Have Economists Sold Out?

6 December 2008 at 10:43 am 1 comment

| Peter Klein |

I’ve complained that, in the current crisis, economists are being ignored. Oliver Hart and Luigi Zingales, two economists I very much admire, argued in Wednesday’s WSJ that the problem is, rather, that economists have sold out:

This year will be remembered not just for one of the worst financial crises in American history, but also as the moment when economists abandoned their principles. There used to be a consensus that selective intervention in the economy was bad. In the last 12 months this belief has been shattered.

Practically every day the government launches a massively expensive new initiative to solve the problems that the last day’s initiative did not. It is hard to discern any principles behind these actions. The lack of a coherent strategy has increased uncertainty and undermined the public’s perception of the government’s competence and trustworthiness.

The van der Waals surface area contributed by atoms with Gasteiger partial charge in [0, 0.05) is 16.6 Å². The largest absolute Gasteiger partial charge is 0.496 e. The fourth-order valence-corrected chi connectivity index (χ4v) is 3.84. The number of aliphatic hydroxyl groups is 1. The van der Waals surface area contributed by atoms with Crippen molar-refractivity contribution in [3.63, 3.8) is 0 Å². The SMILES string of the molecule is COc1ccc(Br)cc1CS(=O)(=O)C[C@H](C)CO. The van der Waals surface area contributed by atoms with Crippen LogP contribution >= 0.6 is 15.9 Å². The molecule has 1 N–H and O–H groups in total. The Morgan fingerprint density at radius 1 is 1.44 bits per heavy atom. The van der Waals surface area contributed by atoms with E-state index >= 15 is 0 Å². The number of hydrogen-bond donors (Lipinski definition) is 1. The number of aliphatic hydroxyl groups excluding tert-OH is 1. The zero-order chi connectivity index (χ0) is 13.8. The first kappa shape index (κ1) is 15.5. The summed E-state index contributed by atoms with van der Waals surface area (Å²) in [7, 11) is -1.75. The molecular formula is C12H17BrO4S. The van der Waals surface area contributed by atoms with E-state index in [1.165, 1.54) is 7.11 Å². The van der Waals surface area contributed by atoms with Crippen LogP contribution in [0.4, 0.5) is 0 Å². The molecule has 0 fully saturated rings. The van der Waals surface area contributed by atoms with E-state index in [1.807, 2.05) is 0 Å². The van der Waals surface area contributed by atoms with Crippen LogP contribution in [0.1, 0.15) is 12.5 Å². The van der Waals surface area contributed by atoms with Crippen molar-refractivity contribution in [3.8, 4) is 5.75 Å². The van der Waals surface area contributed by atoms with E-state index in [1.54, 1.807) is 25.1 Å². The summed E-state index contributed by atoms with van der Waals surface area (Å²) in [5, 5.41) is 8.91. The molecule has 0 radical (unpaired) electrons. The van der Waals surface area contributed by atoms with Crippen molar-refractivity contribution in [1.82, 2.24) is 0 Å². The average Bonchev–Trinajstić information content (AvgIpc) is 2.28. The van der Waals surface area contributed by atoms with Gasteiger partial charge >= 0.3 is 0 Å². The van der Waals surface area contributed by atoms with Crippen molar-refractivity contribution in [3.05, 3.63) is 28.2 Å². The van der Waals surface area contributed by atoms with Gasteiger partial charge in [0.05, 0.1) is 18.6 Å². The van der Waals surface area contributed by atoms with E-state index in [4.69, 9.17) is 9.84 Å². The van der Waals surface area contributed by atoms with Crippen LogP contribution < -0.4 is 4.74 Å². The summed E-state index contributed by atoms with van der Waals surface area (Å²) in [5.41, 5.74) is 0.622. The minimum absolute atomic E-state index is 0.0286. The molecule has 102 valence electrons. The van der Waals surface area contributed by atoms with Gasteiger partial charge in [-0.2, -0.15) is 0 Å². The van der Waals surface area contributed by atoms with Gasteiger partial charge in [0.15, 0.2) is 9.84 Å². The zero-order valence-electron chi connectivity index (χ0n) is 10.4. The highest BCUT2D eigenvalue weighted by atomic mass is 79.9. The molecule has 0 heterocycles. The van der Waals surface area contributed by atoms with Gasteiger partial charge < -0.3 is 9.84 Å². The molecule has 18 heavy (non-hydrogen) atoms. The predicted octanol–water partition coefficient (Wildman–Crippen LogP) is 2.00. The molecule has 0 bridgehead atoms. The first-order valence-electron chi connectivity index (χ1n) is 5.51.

Now, Hart and Zingales imply, but don’t demonstrate, that these selective interventions are supported by the majority of economists. I think most economists oppose them, but I don’t have systematic evidence either. Still, their point is well taken. To the extent that the lay public associates the moves by Bernanke, Paulson, etc. as representing some kind of professional consensus, the reputation of economics as a scientific discipline will be forever destroyed.

Incidentally, I don’t mind Hart and Zingales’s key counter-proposal that government “should intervene only when there is a clearly identified market failure,” because I think that condition is basically impossible to meet.

Entry filed under: - Klein -, Bailout / Financial Crisis.

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1 Comment Add your own

  • 1. Rafe Champion  |  7 December 2008 at 3:25 pm

    This is a longstanding concern, Bill Hutt wrote a couple of books on the theme.

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